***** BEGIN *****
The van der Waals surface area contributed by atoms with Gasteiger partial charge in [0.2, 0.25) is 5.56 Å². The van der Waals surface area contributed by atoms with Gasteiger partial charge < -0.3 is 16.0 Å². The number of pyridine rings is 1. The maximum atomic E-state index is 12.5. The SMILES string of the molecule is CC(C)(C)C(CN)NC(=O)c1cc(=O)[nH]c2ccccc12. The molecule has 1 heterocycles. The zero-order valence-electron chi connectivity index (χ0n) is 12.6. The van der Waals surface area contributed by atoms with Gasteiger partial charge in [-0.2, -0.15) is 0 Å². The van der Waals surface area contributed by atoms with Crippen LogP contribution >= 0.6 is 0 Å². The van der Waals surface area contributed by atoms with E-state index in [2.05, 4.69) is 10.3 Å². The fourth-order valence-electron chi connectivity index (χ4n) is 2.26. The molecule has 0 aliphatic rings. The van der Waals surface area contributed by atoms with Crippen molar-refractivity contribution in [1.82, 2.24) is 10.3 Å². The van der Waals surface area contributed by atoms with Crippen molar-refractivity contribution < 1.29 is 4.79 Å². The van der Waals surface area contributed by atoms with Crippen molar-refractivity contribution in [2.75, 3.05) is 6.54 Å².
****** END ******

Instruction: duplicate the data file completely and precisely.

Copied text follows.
The van der Waals surface area contributed by atoms with Gasteiger partial charge in [0.2, 0.25) is 5.56 Å². The van der Waals surface area contributed by atoms with Gasteiger partial charge < -0.3 is 16.0 Å². The number of pyridine rings is 1. The maximum atomic E-state index is 12.5. The SMILES string of the molecule is CC(C)(C)C(CN)NC(=O)c1cc(=O)[nH]c2ccccc12. The molecule has 1 heterocycles. The zero-order valence-electron chi connectivity index (χ0n) is 12.6. The van der Waals surface area contributed by atoms with Gasteiger partial charge in [-0.2, -0.15) is 0 Å². The van der Waals surface area contributed by atoms with Crippen LogP contribution >= 0.6 is 0 Å². The van der Waals surface area contributed by atoms with E-state index in [2.05, 4.69) is 10.3 Å². The fourth-order valence-electron chi connectivity index (χ4n) is 2.26. The molecule has 0 aliphatic rings. The van der Waals surface area contributed by atoms with Crippen molar-refractivity contribution in [1.82, 2.24) is 10.3 Å². The van der Waals surface area contributed by atoms with Crippen molar-refractivity contribution < 1.29 is 4.79 Å². The van der Waals surface area contributed by atoms with Crippen molar-refractivity contribution in [2.75, 3.05) is 6.54 Å².